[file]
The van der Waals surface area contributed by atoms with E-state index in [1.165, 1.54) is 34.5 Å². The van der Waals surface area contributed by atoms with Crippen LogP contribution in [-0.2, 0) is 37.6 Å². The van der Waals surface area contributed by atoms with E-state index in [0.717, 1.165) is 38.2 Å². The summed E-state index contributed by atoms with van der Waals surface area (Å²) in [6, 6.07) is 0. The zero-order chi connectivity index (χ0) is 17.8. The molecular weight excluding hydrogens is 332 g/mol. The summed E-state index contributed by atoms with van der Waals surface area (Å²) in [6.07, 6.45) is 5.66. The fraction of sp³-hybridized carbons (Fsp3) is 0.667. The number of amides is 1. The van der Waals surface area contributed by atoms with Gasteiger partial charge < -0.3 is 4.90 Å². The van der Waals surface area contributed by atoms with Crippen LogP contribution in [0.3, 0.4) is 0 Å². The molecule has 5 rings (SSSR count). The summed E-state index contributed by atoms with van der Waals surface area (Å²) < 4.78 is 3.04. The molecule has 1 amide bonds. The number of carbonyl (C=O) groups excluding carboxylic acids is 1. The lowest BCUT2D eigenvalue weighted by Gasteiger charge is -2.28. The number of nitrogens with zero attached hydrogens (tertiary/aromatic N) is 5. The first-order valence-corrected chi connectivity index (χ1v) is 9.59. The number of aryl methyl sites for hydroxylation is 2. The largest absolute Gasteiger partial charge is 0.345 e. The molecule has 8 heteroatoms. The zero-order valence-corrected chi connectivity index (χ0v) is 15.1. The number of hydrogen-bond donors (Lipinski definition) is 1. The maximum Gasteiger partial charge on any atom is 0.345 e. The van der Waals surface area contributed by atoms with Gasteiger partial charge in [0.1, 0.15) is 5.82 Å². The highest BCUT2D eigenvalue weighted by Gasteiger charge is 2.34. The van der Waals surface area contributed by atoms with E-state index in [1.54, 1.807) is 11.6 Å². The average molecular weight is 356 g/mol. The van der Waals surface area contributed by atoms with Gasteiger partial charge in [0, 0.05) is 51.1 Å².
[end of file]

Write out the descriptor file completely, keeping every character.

The van der Waals surface area contributed by atoms with E-state index in [1.165, 1.54) is 34.5 Å². The van der Waals surface area contributed by atoms with Crippen LogP contribution in [-0.2, 0) is 37.6 Å². The van der Waals surface area contributed by atoms with E-state index in [0.717, 1.165) is 38.2 Å². The summed E-state index contributed by atoms with van der Waals surface area (Å²) in [6, 6.07) is 0. The zero-order chi connectivity index (χ0) is 17.8. The molecular weight excluding hydrogens is 332 g/mol. The summed E-state index contributed by atoms with van der Waals surface area (Å²) in [6.07, 6.45) is 5.66. The fraction of sp³-hybridized carbons (Fsp3) is 0.667. The number of amides is 1. The van der Waals surface area contributed by atoms with Gasteiger partial charge < -0.3 is 4.90 Å². The van der Waals surface area contributed by atoms with Crippen LogP contribution in [0.3, 0.4) is 0 Å². The molecule has 5 rings (SSSR count). The summed E-state index contributed by atoms with van der Waals surface area (Å²) < 4.78 is 3.04. The molecule has 1 amide bonds. The number of carbonyl (C=O) groups excluding carboxylic acids is 1. The lowest BCUT2D eigenvalue weighted by Gasteiger charge is -2.28. The number of nitrogens with zero attached hydrogens (tertiary/aromatic N) is 5. The first-order valence-corrected chi connectivity index (χ1v) is 9.59. The number of aryl methyl sites for hydroxylation is 2. The largest absolute Gasteiger partial charge is 0.345 e. The molecule has 8 heteroatoms. The zero-order valence-corrected chi connectivity index (χ0v) is 15.1. The number of hydrogen-bond donors (Lipinski definition) is 1. The maximum Gasteiger partial charge on any atom is 0.345 e. The van der Waals surface area contributed by atoms with Gasteiger partial charge in [0.1, 0.15) is 5.82 Å². The highest BCUT2D eigenvalue weighted by Gasteiger charge is 2.34. The van der Waals surface area contributed by atoms with E-state index in [1.54, 1.807) is 11.6 Å². The average molecular weight is 356 g/mol. The van der Waals surface area contributed by atoms with Gasteiger partial charge in [0, 0.05) is 51.1 Å².